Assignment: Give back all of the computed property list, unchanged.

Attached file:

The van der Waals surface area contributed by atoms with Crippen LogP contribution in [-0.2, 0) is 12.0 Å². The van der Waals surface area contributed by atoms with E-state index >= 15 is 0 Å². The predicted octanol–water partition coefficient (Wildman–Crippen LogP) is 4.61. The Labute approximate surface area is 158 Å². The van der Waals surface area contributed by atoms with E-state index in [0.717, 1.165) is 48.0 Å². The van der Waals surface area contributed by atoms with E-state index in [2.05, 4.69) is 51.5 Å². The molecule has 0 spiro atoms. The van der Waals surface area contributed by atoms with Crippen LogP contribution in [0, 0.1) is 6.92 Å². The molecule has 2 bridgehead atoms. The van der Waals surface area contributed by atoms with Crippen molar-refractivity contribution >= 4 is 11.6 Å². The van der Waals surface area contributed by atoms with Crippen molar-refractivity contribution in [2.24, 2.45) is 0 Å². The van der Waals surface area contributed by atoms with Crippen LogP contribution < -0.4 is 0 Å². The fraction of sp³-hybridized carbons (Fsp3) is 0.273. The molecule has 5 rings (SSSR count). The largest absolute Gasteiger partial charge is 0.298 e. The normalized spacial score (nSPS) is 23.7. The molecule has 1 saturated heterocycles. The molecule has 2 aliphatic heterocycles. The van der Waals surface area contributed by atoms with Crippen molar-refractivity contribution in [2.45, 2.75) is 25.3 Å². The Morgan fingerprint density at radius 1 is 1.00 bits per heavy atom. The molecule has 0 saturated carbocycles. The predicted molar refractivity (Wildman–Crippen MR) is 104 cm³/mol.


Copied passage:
The van der Waals surface area contributed by atoms with Crippen LogP contribution in [-0.2, 0) is 12.0 Å². The van der Waals surface area contributed by atoms with E-state index >= 15 is 0 Å². The predicted octanol–water partition coefficient (Wildman–Crippen LogP) is 4.61. The Labute approximate surface area is 158 Å². The van der Waals surface area contributed by atoms with E-state index in [0.717, 1.165) is 48.0 Å². The van der Waals surface area contributed by atoms with E-state index in [2.05, 4.69) is 51.5 Å². The molecule has 0 spiro atoms. The van der Waals surface area contributed by atoms with Crippen LogP contribution in [0, 0.1) is 6.92 Å². The molecule has 2 bridgehead atoms. The van der Waals surface area contributed by atoms with Crippen molar-refractivity contribution >= 4 is 11.6 Å². The van der Waals surface area contributed by atoms with Crippen molar-refractivity contribution in [2.24, 2.45) is 0 Å². The van der Waals surface area contributed by atoms with Crippen LogP contribution < -0.4 is 0 Å². The fraction of sp³-hybridized carbons (Fsp3) is 0.273. The molecule has 5 rings (SSSR count). The largest absolute Gasteiger partial charge is 0.298 e. The normalized spacial score (nSPS) is 23.7. The molecule has 1 saturated heterocycles. The molecule has 2 aliphatic heterocycles. The van der Waals surface area contributed by atoms with Crippen molar-refractivity contribution in [2.45, 2.75) is 25.3 Å². The Morgan fingerprint density at radius 1 is 1.00 bits per heavy atom. The molecule has 0 saturated carbocycles. The predicted molar refractivity (Wildman–Crippen MR) is 104 cm³/mol.